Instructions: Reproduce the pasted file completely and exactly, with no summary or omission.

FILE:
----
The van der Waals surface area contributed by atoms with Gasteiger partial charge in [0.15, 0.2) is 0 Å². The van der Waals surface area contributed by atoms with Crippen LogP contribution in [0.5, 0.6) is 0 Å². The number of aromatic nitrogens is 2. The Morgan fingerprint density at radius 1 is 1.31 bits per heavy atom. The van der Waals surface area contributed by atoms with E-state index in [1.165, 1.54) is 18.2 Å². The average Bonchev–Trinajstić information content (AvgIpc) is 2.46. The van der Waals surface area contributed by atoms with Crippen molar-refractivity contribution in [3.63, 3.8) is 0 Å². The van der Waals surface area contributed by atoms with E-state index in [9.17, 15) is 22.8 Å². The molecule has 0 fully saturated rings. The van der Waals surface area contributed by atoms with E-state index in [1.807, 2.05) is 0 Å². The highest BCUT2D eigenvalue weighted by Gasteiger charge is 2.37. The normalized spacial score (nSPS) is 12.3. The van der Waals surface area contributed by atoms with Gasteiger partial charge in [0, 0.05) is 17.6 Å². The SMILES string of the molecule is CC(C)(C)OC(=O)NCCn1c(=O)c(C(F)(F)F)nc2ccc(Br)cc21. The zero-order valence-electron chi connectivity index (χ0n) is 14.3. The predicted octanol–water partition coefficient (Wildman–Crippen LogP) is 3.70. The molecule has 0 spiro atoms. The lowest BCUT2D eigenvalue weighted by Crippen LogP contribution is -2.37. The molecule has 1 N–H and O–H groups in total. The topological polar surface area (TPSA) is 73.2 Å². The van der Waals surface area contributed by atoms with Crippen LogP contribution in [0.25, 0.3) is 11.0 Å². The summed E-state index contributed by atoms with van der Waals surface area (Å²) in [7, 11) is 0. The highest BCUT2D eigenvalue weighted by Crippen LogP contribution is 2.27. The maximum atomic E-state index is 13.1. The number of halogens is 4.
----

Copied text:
The van der Waals surface area contributed by atoms with Gasteiger partial charge in [0.15, 0.2) is 0 Å². The van der Waals surface area contributed by atoms with Crippen LogP contribution in [0.5, 0.6) is 0 Å². The number of aromatic nitrogens is 2. The Morgan fingerprint density at radius 1 is 1.31 bits per heavy atom. The van der Waals surface area contributed by atoms with E-state index in [1.165, 1.54) is 18.2 Å². The average Bonchev–Trinajstić information content (AvgIpc) is 2.46. The van der Waals surface area contributed by atoms with Crippen molar-refractivity contribution in [3.63, 3.8) is 0 Å². The van der Waals surface area contributed by atoms with E-state index in [9.17, 15) is 22.8 Å². The molecule has 0 fully saturated rings. The van der Waals surface area contributed by atoms with E-state index in [1.807, 2.05) is 0 Å². The highest BCUT2D eigenvalue weighted by Gasteiger charge is 2.37. The normalized spacial score (nSPS) is 12.3. The van der Waals surface area contributed by atoms with Gasteiger partial charge in [0, 0.05) is 17.6 Å². The SMILES string of the molecule is CC(C)(C)OC(=O)NCCn1c(=O)c(C(F)(F)F)nc2ccc(Br)cc21. The zero-order valence-electron chi connectivity index (χ0n) is 14.3. The predicted octanol–water partition coefficient (Wildman–Crippen LogP) is 3.70. The molecule has 0 spiro atoms. The lowest BCUT2D eigenvalue weighted by Crippen LogP contribution is -2.37. The molecule has 1 N–H and O–H groups in total. The topological polar surface area (TPSA) is 73.2 Å². The van der Waals surface area contributed by atoms with Crippen LogP contribution in [0.25, 0.3) is 11.0 Å². The summed E-state index contributed by atoms with van der Waals surface area (Å²) in [7, 11) is 0. The highest BCUT2D eigenvalue weighted by Crippen LogP contribution is 2.27. The maximum atomic E-state index is 13.1. The number of halogens is 4.